Lately, the opening quote that adorns the pages of The Automatic Earth is from John Kenneth Galbraith. It says:“In economics, the majority is always wrong”. And, well, since everybody talks about the same thing these days, namely Greece, perhaps it’s time we should take Galbraith to heart. Perhaps when everyone is looking in the same direction, the smart thing to do is to look where they don’t. Nonetheless, the whole thing certainly takes the herded blindness of the investor crowd and puts it in a bleak light, in the same way that Hugh Hendry exposed Joe Stiglitz.
Hendry showed us all a painful truth, that economic policies are crafted by a clueless ensemble of theorists who will swear on their mothers’ graves that their theories should work. And in theory they will. Just like in theory Greece could go bankrupt soon. The money managers of the planet are all anxiously waiting for a salvation signal to come from Germany and France, a signal neither is in any hurry to provide. In the past year, German and French export industries have been hammered not only by a weakening market, but even more by a rising Euro. The commotion surrounding Greece is a gift from heaven for them, and they’ll use it for all they’re worth, only to say the word at the very last minute.
Meantime, while everyone’s focused elsewhere, in the American part of the real world Elizabeth Warren warns that $1.4 trillion in commercial real estate loans that need to be rolled over by 2014 will endanger 3000 smaller US banks. Half the loans are underwater, while the government has hardly any idea how healthy these banks are. Also in an adjacent corner of the field, Fannie Mae and Freddie Mac have announced they will buy up delinquent mortgage loans they have written securities on, to the tune of at first glance $200 billion. Which is in turn of course only the first batch they’ll purchase, since it’s not exactly as if the rest of their portfolios are seeing better days .
You know, just in case you were wondering why they needed that Christmas Eve blank cheque from the Treasury. Remember, their loan portfolio’s are north of $5 trillion, and the latest Case/Shiller prediction calls for another 20-odd percent drop in home prices just this year, so get yourselves ready, party hat and all, to become the proud owners of a $1 trillion or so “worth” heap of failed junk, with more, much more, on the way. Don’t forget that mortgage debt valuations have come down much less than home prices, and while they may never arrive at par, the former has a long way down to go just to catch up.
Oh, and that of course still leaves open the question of the manner in, and the extent to, which Fannie and Freddie (plus Ginnie Mae, FHA and FHLB) are exposed to securities written on the failed and failing loans. An indication could possible come from the fact that the Federal Reserve has approved the backstopping of $25 trillion worth of derivatives, another grab-bag of garbage that may soon need to be expanded if and as conditions continue to deteriorate. In short, matters are rapidly getting worse back home while the gazes of the masses linger on the Acropolis. How convenient.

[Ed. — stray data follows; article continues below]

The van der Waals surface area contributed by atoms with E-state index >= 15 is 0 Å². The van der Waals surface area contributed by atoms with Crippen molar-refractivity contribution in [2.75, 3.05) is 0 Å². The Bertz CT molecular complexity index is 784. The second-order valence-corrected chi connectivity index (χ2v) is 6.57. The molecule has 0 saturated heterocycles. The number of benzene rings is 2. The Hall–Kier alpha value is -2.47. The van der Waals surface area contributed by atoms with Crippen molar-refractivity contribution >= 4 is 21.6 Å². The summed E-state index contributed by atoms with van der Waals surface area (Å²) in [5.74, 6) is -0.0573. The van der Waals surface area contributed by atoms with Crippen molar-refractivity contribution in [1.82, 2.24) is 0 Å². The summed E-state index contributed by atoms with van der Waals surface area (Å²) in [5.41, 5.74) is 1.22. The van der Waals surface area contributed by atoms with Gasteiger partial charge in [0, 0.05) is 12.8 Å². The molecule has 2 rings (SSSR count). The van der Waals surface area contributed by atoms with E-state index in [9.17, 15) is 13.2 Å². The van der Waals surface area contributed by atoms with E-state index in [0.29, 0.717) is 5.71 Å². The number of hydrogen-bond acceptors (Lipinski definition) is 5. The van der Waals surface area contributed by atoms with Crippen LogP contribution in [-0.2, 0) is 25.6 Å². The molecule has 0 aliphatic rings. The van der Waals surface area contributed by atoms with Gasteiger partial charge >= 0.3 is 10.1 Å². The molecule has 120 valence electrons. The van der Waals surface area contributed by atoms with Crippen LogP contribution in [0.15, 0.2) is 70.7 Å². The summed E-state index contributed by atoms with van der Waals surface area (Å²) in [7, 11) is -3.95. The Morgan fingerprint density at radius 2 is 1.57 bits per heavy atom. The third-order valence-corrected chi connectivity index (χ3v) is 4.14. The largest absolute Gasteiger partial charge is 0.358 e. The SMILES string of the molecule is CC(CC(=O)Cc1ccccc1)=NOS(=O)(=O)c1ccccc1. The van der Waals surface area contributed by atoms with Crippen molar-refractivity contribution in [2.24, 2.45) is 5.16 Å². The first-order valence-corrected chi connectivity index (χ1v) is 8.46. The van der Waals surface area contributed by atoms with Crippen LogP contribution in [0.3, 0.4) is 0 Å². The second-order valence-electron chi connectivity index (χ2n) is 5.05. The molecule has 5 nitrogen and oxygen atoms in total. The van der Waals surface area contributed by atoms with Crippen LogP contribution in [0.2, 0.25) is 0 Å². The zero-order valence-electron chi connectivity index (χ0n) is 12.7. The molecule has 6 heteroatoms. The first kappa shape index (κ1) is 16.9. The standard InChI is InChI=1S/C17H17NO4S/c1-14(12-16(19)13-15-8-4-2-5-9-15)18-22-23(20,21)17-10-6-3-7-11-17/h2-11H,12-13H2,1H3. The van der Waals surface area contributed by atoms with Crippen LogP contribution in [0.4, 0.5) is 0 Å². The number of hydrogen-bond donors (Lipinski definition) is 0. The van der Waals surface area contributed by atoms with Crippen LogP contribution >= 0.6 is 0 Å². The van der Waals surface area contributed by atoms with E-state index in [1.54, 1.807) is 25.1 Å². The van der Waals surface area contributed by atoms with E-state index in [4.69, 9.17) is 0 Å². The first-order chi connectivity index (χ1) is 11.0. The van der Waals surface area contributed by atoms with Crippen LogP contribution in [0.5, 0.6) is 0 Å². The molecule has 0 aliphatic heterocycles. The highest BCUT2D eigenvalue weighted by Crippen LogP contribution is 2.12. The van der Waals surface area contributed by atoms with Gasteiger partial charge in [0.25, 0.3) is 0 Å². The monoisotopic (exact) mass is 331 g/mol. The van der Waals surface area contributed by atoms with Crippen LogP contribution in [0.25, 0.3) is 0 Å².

On another continent still, questions about China are persistent and growing in number and loudness. The same Hugh Hendry who needed to explain economics to the Stiglitz who got that Fauxbel prize for his mastery of the field, sketches Beijing’s (and the world’s) core issues in a few lines today:
China has become the world’s biggest creditor, after amassing nearly $2.3 trillion of foreign exchange claims on us. However, the spectre of a creditor nation running persistent trade surpluses has ominous historical portents. It has happened only twice before, with the US economy in the Twenties and with the Japanese economy in the Eighties.
Economics is a cruel master and in both of the previous examples a failure to allow exchange rates to adjust to the new reality created a large speculative pool of credit that, in turn, led to overvalued domestic assets and, eventually, an economic crisis. Never forget that in economics, first can become last.[..]
A country that represents just 7% of global GDP is now responsible for 30% of global aluminum consumption, 47% of global steel consumption and 40% of global copper consumption. The overriding problem is that the Chinese model leads to a deflationary spiral that is perpetual in nature. Domestic consumption never grows fast enough to absorb the supply, prompting the planners to commit to ever-higher levels of investment.
Sometime down the line, and it could come soon, China’s lending binge will need to slow; indeed, banks are already being ordered to rethink their ways. But that will slow growth as well, and it will hit global commodities markets square on the nose, as among others Marc Faber notices. The Chinese can keep doing what they do until they don’t.
The overall drift of what Hendry’s saying, of course, is that China is not producing wealth, it’s merely producing numbers. Just like the Obama administration in its report on unemployment, which contains predictions as far out as 2020, something Washington can foresee maybe, just maybe, as accurately as Punxsutawney Phil can tell the weather 6 weeks out. Not. Have they nothing better to do? Sort of like Nero and Rome, as the country burns, the commander in chief and his staff engage in folklore.
In the skies over the Acropolis, the gods are laughing.
PS : If you have time and stamina left after all this, I would urge you read the following over at ZeroHedge: